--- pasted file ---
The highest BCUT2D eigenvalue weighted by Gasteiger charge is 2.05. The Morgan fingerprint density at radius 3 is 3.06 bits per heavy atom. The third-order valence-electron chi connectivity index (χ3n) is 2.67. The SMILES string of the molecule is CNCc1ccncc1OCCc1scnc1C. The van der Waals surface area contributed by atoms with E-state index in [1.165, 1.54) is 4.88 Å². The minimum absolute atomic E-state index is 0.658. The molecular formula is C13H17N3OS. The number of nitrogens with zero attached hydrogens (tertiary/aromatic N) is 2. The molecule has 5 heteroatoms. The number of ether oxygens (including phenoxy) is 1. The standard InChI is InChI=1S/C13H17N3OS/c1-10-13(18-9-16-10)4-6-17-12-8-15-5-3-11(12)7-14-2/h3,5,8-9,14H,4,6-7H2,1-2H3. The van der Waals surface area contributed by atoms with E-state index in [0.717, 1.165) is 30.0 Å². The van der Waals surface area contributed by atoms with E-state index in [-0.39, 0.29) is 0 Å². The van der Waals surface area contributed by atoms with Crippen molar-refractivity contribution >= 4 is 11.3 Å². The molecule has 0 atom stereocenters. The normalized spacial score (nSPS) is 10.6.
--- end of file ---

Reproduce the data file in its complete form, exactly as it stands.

The highest BCUT2D eigenvalue weighted by Gasteiger charge is 2.05. The Morgan fingerprint density at radius 3 is 3.06 bits per heavy atom. The third-order valence-electron chi connectivity index (χ3n) is 2.67. The SMILES string of the molecule is CNCc1ccncc1OCCc1scnc1C. The van der Waals surface area contributed by atoms with E-state index in [1.165, 1.54) is 4.88 Å². The minimum absolute atomic E-state index is 0.658. The molecular formula is C13H17N3OS. The number of nitrogens with zero attached hydrogens (tertiary/aromatic N) is 2. The molecule has 5 heteroatoms. The number of ether oxygens (including phenoxy) is 1. The standard InChI is InChI=1S/C13H17N3OS/c1-10-13(18-9-16-10)4-6-17-12-8-15-5-3-11(12)7-14-2/h3,5,8-9,14H,4,6-7H2,1-2H3. The van der Waals surface area contributed by atoms with E-state index in [0.717, 1.165) is 30.0 Å². The van der Waals surface area contributed by atoms with E-state index in [-0.39, 0.29) is 0 Å². The van der Waals surface area contributed by atoms with Crippen molar-refractivity contribution >= 4 is 11.3 Å². The molecule has 0 atom stereocenters. The normalized spacial score (nSPS) is 10.6.